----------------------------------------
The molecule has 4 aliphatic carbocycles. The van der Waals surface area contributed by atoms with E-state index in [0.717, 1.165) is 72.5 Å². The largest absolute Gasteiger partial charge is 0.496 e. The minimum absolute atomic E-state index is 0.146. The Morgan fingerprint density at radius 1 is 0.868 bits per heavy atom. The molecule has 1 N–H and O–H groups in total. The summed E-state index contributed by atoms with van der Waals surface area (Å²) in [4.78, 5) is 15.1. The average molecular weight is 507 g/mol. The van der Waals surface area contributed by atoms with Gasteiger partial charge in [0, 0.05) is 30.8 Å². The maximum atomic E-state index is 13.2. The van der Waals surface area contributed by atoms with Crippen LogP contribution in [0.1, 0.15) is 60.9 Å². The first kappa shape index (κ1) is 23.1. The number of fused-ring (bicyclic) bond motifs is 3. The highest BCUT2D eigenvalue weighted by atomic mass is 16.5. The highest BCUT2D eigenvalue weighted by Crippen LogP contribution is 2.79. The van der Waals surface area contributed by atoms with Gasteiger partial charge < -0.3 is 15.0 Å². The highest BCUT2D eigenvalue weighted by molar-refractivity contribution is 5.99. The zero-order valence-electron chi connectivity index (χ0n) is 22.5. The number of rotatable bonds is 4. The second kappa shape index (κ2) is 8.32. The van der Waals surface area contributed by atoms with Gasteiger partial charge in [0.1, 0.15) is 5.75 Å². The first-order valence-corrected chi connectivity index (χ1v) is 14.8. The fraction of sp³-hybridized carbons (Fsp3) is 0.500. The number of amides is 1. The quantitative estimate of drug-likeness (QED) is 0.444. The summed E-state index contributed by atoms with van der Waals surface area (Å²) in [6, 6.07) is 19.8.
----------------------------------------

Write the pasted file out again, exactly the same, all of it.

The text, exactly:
The molecule has 4 aliphatic carbocycles. The van der Waals surface area contributed by atoms with E-state index in [0.717, 1.165) is 72.5 Å². The largest absolute Gasteiger partial charge is 0.496 e. The minimum absolute atomic E-state index is 0.146. The Morgan fingerprint density at radius 1 is 0.868 bits per heavy atom. The molecule has 1 N–H and O–H groups in total. The summed E-state index contributed by atoms with van der Waals surface area (Å²) in [4.78, 5) is 15.1. The average molecular weight is 507 g/mol. The van der Waals surface area contributed by atoms with Gasteiger partial charge in [0, 0.05) is 30.8 Å². The maximum atomic E-state index is 13.2. The van der Waals surface area contributed by atoms with Crippen LogP contribution in [0.1, 0.15) is 60.9 Å². The first kappa shape index (κ1) is 23.1. The number of fused-ring (bicyclic) bond motifs is 3. The highest BCUT2D eigenvalue weighted by atomic mass is 16.5. The highest BCUT2D eigenvalue weighted by Crippen LogP contribution is 2.79. The van der Waals surface area contributed by atoms with Gasteiger partial charge < -0.3 is 15.0 Å². The highest BCUT2D eigenvalue weighted by molar-refractivity contribution is 5.99. The zero-order valence-electron chi connectivity index (χ0n) is 22.5. The number of rotatable bonds is 4. The second kappa shape index (κ2) is 8.32. The van der Waals surface area contributed by atoms with Gasteiger partial charge in [0.1, 0.15) is 5.75 Å². The first-order valence-corrected chi connectivity index (χ1v) is 14.8. The fraction of sp³-hybridized carbons (Fsp3) is 0.500. The number of amides is 1. The quantitative estimate of drug-likeness (QED) is 0.444. The summed E-state index contributed by atoms with van der Waals surface area (Å²) in [6, 6.07) is 19.8.